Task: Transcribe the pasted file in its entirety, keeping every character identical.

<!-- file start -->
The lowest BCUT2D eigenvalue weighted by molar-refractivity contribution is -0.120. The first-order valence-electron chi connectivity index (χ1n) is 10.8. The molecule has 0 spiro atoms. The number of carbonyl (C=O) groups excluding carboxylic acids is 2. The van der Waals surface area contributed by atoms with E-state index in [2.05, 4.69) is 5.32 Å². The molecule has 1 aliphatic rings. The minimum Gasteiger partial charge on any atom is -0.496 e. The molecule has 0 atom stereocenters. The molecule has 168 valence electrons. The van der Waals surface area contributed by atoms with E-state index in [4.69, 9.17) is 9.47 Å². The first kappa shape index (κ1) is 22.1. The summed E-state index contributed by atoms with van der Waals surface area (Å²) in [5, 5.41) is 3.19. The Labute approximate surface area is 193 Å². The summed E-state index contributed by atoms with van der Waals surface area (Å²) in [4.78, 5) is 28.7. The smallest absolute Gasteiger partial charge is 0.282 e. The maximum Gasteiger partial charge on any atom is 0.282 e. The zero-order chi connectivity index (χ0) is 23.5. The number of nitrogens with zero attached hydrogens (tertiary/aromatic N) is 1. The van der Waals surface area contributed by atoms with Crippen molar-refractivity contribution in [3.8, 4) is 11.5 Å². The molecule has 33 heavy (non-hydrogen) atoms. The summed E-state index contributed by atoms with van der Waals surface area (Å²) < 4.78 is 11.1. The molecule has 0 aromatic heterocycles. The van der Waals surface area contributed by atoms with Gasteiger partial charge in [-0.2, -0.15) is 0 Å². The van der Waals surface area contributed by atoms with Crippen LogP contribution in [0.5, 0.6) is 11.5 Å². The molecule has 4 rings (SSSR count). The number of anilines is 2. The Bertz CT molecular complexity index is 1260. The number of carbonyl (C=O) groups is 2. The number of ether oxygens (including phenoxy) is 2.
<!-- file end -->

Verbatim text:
The lowest BCUT2D eigenvalue weighted by molar-refractivity contribution is -0.120. The first-order valence-electron chi connectivity index (χ1n) is 10.8. The molecule has 0 spiro atoms. The number of carbonyl (C=O) groups excluding carboxylic acids is 2. The van der Waals surface area contributed by atoms with E-state index in [2.05, 4.69) is 5.32 Å². The molecule has 1 aliphatic rings. The minimum Gasteiger partial charge on any atom is -0.496 e. The molecule has 0 atom stereocenters. The molecule has 168 valence electrons. The van der Waals surface area contributed by atoms with E-state index in [4.69, 9.17) is 9.47 Å². The first kappa shape index (κ1) is 22.1. The summed E-state index contributed by atoms with van der Waals surface area (Å²) in [5, 5.41) is 3.19. The Labute approximate surface area is 193 Å². The summed E-state index contributed by atoms with van der Waals surface area (Å²) in [4.78, 5) is 28.7. The smallest absolute Gasteiger partial charge is 0.282 e. The maximum Gasteiger partial charge on any atom is 0.282 e. The zero-order chi connectivity index (χ0) is 23.5. The number of nitrogens with zero attached hydrogens (tertiary/aromatic N) is 1. The van der Waals surface area contributed by atoms with Crippen molar-refractivity contribution in [3.8, 4) is 11.5 Å². The molecule has 33 heavy (non-hydrogen) atoms. The summed E-state index contributed by atoms with van der Waals surface area (Å²) < 4.78 is 11.1. The molecule has 0 aromatic heterocycles. The van der Waals surface area contributed by atoms with Gasteiger partial charge in [-0.2, -0.15) is 0 Å². The van der Waals surface area contributed by atoms with Crippen LogP contribution in [0.5, 0.6) is 11.5 Å². The molecule has 4 rings (SSSR count). The number of anilines is 2. The Bertz CT molecular complexity index is 1260. The number of carbonyl (C=O) groups is 2. The number of ether oxygens (including phenoxy) is 2.